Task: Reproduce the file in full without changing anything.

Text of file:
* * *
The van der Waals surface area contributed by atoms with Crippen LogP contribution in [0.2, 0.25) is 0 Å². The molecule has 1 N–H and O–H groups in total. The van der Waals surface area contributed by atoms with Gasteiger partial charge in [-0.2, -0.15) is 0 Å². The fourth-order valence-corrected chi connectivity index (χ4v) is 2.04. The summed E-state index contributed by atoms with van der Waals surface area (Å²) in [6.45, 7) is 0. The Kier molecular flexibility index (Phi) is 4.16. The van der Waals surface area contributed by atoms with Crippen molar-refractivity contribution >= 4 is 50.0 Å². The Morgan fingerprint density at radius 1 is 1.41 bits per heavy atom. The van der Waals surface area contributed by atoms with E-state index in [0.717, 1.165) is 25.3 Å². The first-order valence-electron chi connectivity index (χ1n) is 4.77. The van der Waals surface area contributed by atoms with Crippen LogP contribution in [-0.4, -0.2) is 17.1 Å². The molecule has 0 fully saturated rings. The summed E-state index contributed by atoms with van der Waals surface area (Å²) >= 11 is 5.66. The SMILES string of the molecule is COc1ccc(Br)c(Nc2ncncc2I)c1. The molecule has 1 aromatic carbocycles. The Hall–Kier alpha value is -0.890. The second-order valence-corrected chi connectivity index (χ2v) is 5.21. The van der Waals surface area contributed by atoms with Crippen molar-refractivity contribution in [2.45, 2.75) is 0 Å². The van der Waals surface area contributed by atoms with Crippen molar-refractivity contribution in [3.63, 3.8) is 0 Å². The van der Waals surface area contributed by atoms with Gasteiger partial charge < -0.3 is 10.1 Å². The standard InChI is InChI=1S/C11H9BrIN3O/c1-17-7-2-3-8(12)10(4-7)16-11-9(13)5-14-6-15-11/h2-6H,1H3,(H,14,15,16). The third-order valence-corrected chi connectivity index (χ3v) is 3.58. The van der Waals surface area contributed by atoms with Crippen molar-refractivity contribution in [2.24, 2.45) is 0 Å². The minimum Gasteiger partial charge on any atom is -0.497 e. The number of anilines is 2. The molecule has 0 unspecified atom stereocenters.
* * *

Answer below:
The van der Waals surface area contributed by atoms with Crippen LogP contribution in [0.2, 0.25) is 0 Å². The molecule has 1 N–H and O–H groups in total. The van der Waals surface area contributed by atoms with Gasteiger partial charge in [-0.2, -0.15) is 0 Å². The fourth-order valence-corrected chi connectivity index (χ4v) is 2.04. The summed E-state index contributed by atoms with van der Waals surface area (Å²) in [6.45, 7) is 0. The Kier molecular flexibility index (Phi) is 4.16. The van der Waals surface area contributed by atoms with Crippen molar-refractivity contribution >= 4 is 50.0 Å². The Morgan fingerprint density at radius 1 is 1.41 bits per heavy atom. The van der Waals surface area contributed by atoms with E-state index in [0.717, 1.165) is 25.3 Å². The first-order valence-electron chi connectivity index (χ1n) is 4.77. The van der Waals surface area contributed by atoms with Crippen LogP contribution in [-0.4, -0.2) is 17.1 Å². The molecule has 0 fully saturated rings. The summed E-state index contributed by atoms with van der Waals surface area (Å²) >= 11 is 5.66. The SMILES string of the molecule is COc1ccc(Br)c(Nc2ncncc2I)c1. The molecule has 1 aromatic carbocycles. The Hall–Kier alpha value is -0.890. The second-order valence-corrected chi connectivity index (χ2v) is 5.21. The van der Waals surface area contributed by atoms with Crippen molar-refractivity contribution in [2.45, 2.75) is 0 Å². The van der Waals surface area contributed by atoms with Crippen molar-refractivity contribution in [3.63, 3.8) is 0 Å². The van der Waals surface area contributed by atoms with Gasteiger partial charge < -0.3 is 10.1 Å². The standard InChI is InChI=1S/C11H9BrIN3O/c1-17-7-2-3-8(12)10(4-7)16-11-9(13)5-14-6-15-11/h2-6H,1H3,(H,14,15,16). The third-order valence-corrected chi connectivity index (χ3v) is 3.58. The van der Waals surface area contributed by atoms with Crippen molar-refractivity contribution in [2.24, 2.45) is 0 Å². The minimum Gasteiger partial charge on any atom is -0.497 e. The number of anilines is 2. The molecule has 0 unspecified atom stereocenters.